Contracts - Specific Performance. Giannopoulos v 1781994 Ontario Inc.
In Giannopoulos v 1781994 Ontario Inc. (Div Court, 2023) the Divisional Court considered an appeal of an an interlocutory order that, in a business dispute, ordered that the parties jointly-retain an accountant, and production of related records. The court analogized the orders to ones of contractual 'specific performance' and allowed the appeal:
 On or about December 1, 2020 the parties retained the services of an accountant on a voluntary and non-determinative basis. The parties agreed that the accountant’s findings would be non-binding. ...
 The parties argue this appeal on the basis that the motions judge effectively granted an injunction. While this is potentially one way of viewing the motion, the effect of the order is that the motions judge ordered specific performance of the retainer agreement. Specific performance of the contract is generally a secondary remedy imposed by the courts: see Co-operative Insurance Society Ltd. v. Argyll Stores (Holdings) Ltd.,  A.C. 1 (H.L.(E.)). In The Law of Contracts, (seventh edition) S.M. Waddams quoted Flint v. Brandon (1803), 8 Ves. Jun. 159, 32 E.R. 314 and stated that:
“[t]he general principle was that specific performance was available whenever the legal remedy was insufficient to satisfy the needs of justice” (p.477). In the case before the court a number of items stand out:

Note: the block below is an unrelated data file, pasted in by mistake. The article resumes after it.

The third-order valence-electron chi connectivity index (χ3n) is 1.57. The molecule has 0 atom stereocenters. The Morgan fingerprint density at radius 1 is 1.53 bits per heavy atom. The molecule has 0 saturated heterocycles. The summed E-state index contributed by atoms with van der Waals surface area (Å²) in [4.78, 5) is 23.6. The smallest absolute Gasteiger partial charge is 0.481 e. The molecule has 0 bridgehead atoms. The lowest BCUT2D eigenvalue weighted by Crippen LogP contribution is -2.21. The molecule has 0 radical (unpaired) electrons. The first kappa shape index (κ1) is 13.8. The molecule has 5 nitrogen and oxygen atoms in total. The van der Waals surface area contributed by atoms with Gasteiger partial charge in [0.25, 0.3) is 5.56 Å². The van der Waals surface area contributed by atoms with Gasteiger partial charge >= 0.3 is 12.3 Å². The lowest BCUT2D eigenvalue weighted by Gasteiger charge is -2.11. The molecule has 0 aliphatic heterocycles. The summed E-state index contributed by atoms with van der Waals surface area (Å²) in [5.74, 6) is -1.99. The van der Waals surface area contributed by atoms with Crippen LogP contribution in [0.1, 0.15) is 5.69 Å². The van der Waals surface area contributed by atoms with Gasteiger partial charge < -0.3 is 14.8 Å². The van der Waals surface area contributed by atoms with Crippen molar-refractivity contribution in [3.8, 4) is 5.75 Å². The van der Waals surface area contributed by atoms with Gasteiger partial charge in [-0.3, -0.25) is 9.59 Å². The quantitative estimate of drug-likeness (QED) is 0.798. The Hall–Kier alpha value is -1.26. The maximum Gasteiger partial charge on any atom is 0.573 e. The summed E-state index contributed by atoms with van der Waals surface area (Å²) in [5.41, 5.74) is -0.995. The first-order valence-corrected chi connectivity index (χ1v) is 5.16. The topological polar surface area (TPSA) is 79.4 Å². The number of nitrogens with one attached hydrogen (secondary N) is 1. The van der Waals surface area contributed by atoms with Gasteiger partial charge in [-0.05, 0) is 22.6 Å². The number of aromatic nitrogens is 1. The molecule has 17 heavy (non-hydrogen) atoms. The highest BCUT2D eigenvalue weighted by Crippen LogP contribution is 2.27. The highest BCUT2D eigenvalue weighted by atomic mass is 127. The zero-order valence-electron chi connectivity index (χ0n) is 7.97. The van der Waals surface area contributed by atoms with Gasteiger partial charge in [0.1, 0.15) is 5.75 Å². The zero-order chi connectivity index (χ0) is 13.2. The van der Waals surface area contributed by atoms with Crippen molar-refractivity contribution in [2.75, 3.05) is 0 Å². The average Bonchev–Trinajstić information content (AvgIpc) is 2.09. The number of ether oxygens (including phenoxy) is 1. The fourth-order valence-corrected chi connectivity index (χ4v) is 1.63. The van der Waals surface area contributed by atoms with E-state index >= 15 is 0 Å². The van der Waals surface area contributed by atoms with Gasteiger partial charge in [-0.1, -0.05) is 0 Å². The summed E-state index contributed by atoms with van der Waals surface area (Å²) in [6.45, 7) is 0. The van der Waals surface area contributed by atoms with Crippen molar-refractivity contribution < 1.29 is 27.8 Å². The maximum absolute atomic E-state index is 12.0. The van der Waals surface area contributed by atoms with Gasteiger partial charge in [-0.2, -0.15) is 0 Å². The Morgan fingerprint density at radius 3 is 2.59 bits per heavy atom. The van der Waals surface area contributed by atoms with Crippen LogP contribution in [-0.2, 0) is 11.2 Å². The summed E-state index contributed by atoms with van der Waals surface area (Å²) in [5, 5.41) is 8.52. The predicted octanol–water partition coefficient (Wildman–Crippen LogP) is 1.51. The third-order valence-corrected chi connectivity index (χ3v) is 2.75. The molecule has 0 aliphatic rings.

1. the accountant’s retainer is not subject to any mandatory provision contained within the Rules of Civil Procedure;....
2. the retainer agreement does not contain any mandatory language requiring the parties to continue with the retainer until the accountant completes the task;
3. the retainer agreement does not contain any provisions for the termination of the retainer;
4. the accountant communicated with the respondents without copying the appellants; and
5. the appellants have lost faith in the accountant’s independence and impartiality.
 The motions judgment enforced specific performance of a professional relationship where the client has lost confidence in the professional providing services. As noted above, specific performance is an unusual remedy and generally requires that monetary damages are incapable of remedying a breach of contract. That is certainly not the case in this instance in so far as there is nothing unique about the provision of services that would require specific performance. Requiring specific performance on a voluntary accountant-client relationship does not meet the legal threshold necessary for ordering specific performance.
 Put another way the motions judge did not have a basis in law to order that the joint retainer continue until the accountant completes the task assigned.